Let’s Talk Bookish: Reading Outside Your Target Age Group

Let’s Talk Bookish is a weekly meme hosted by Eternity Books. This is my first time participating, and I’m looking forward to participating in more of these in the future.

This week’s prompt is: Should readers read books that aren’t for their target age?

Examples of this are adults reading YA books, teens reading adult books, or children reading YA/adult books.

I’m of the general opinion that people should read whatever they like reading, regardless of whether they’re a member of the target demographic or not.

The exception to this might be children reading certain adult books. That said, far be it from me to police a child’s reading choices; that’s up to the parents. I don’t have kids nor do I ever want them, so I’m not going to touch this except to say that as a kid I was allowed to read whatever the hell I wanted, but I mostly stuck to my own age group by choice because I figured adult books would bore me. I wanted to read stories about kids doing exciting things. And, you know, I think I would have turned out fine even if I hadn’t stuck to those books.

In general I don’t see a reason to stick to one particular type of book just because you fit the target demographic.

Now, I might be biased. I occasionally read YA still even though I’m technically not a part of the target demographic (that said, is it just me or does the target YA audience seem to be trending older and older?) Heck, there are even some middle grade books that have piqued my interest. And in that same vein, I remember being a teen and not wanting to read YA anymore because I felt it was too juvenile (I feel like most readers go through a phase like this at some point) but I also didn’t want to read adult books because I had this idea in my mind that they’d be boring. Now that I’ve matured, I know that there are some juvenile YA books, but that’s not the whole landscape of YA, and there are some boring adult books, but that’s not the whole landscape of adult.

I think that there are a few different dynamics working to keep people reading only in a certain age group.

First, is the stereotypes associated with each grouping.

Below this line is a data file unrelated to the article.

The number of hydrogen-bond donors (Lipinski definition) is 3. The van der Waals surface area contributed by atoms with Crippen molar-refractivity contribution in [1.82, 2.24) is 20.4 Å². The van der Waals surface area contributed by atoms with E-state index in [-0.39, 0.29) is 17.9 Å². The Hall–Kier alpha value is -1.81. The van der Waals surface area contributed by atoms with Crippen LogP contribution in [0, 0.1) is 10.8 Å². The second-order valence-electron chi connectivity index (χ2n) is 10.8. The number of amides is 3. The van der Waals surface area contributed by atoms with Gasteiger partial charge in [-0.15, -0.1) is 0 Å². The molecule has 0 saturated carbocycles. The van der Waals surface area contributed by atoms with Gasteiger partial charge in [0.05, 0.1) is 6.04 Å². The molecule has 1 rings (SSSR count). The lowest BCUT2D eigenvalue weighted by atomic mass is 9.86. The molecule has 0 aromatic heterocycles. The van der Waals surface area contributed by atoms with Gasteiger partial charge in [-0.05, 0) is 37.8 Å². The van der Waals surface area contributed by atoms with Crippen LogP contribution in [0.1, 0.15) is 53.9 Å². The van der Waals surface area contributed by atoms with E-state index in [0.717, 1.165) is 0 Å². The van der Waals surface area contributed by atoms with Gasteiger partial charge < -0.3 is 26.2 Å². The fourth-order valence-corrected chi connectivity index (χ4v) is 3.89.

Some teens and young adults might think adult books are boring. I blame school for this. I myself have avoided the Classics genre like the plague since I finished school because it just reminds me of high school and being terribly bored and reading the sparks notes instead of the actual books for assignments, or else feeling like certain books were torture. To this day, I’ll tell anyone who listens about how much I hated the book Jane Eyre, though I occasionally wonder whether I’d have hated it as much had I read it on my own. There are books I had to read for school that I liked, but none that I loved. Mary Shelley’s Frankenstein comes to mind as a book I liked but might have loved had I read it in my own time and in my own way.

It’s only now, 5 years post-high school, that I’m starting to think about reading any classics on my own.

On the other hand, YA books have a certain stigma to them (probably because they’re mostly enjoyed by young women and teenage girls, but that’s a topic for its own post.) On threads in book-related subreddits, I still see people referring to YA as a “genre” (which, isn’t the correct term, it’s literally just a way to group books with specific themes like coming-of-age stories) filled with vampire or paranormal romances, which 1.) isn’t even true these days, and hasn’t been the case for probably almost 10 years, and 2.) even if it were true why do people feel the need to shit on paranormal books or romance books? The people perpetuating this stigma often do not read YA, because if they did they’d realize that just like with adult books, YA books offer something for all readers.

That brings me to the second point, of people putting themselves into boxes.

People who answer this question and say that people should only read inside their own target age groups are probably adults who only read adult books. They’re on par with the pseudo-intellectuals from the book-related subreddits who turn up their nose at the mere mention of “Young Adult.” Some of them probably make wild claims of having been reading adult books since they were 5 years old to sound impressive.

At the end of the day, if you choose to only read books aimed at your age group that’s totally your choice. In my opinion, you’re just holding yourself back from reading more and from reading outside your comfort zone and maybe even from finding a new favorite book.

But whatever you personally choose to read shouldn’t dictate what everyone else decides to read.

Books I DNF’ed that deserve another chance

So, I want to talk about some of the books I’ve DNF’ed in the past year that I want to give another chance. I DNF books for a variety of reasons, and it isn’t always that I dislike or am disappointed by a book (though it often is.)